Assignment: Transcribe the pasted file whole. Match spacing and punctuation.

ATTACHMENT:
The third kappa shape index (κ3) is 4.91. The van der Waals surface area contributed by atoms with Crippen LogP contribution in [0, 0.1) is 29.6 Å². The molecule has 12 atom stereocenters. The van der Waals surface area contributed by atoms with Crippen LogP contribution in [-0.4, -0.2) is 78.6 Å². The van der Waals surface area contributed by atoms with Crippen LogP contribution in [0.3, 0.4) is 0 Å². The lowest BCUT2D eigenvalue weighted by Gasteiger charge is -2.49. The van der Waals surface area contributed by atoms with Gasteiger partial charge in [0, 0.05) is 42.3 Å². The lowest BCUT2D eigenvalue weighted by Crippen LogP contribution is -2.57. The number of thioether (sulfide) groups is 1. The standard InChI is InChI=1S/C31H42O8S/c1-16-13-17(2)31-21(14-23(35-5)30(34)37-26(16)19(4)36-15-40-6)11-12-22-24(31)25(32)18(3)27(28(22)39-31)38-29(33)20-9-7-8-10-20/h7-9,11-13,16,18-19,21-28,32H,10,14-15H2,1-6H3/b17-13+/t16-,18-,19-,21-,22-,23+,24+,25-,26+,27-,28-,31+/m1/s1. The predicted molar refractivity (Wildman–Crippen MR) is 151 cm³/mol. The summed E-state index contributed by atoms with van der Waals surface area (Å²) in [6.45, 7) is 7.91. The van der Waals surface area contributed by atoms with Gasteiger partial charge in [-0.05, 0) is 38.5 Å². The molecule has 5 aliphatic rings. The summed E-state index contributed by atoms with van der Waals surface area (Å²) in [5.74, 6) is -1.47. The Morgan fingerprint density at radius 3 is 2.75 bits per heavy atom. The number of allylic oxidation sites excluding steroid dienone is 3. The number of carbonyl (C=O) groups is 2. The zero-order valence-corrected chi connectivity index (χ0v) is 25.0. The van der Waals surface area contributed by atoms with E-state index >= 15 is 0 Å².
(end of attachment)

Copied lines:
The third kappa shape index (κ3) is 4.91. The van der Waals surface area contributed by atoms with Crippen LogP contribution in [0, 0.1) is 29.6 Å². The molecule has 12 atom stereocenters. The van der Waals surface area contributed by atoms with Crippen LogP contribution in [-0.4, -0.2) is 78.6 Å². The van der Waals surface area contributed by atoms with Crippen LogP contribution in [0.3, 0.4) is 0 Å². The lowest BCUT2D eigenvalue weighted by Gasteiger charge is -2.49. The van der Waals surface area contributed by atoms with Gasteiger partial charge in [0, 0.05) is 42.3 Å². The lowest BCUT2D eigenvalue weighted by Crippen LogP contribution is -2.57. The number of thioether (sulfide) groups is 1. The standard InChI is InChI=1S/C31H42O8S/c1-16-13-17(2)31-21(14-23(35-5)30(34)37-26(16)19(4)36-15-40-6)11-12-22-24(31)25(32)18(3)27(28(22)39-31)38-29(33)20-9-7-8-10-20/h7-9,11-13,16,18-19,21-28,32H,10,14-15H2,1-6H3/b17-13+/t16-,18-,19-,21-,22-,23+,24+,25-,26+,27-,28-,31+/m1/s1. The predicted molar refractivity (Wildman–Crippen MR) is 151 cm³/mol. The summed E-state index contributed by atoms with van der Waals surface area (Å²) in [6.45, 7) is 7.91. The van der Waals surface area contributed by atoms with Gasteiger partial charge in [-0.05, 0) is 38.5 Å². The molecule has 5 aliphatic rings. The summed E-state index contributed by atoms with van der Waals surface area (Å²) in [5.74, 6) is -1.47. The Morgan fingerprint density at radius 3 is 2.75 bits per heavy atom. The number of allylic oxidation sites excluding steroid dienone is 3. The number of carbonyl (C=O) groups is 2. The zero-order valence-corrected chi connectivity index (χ0v) is 25.0. The van der Waals surface area contributed by atoms with E-state index >= 15 is 0 Å².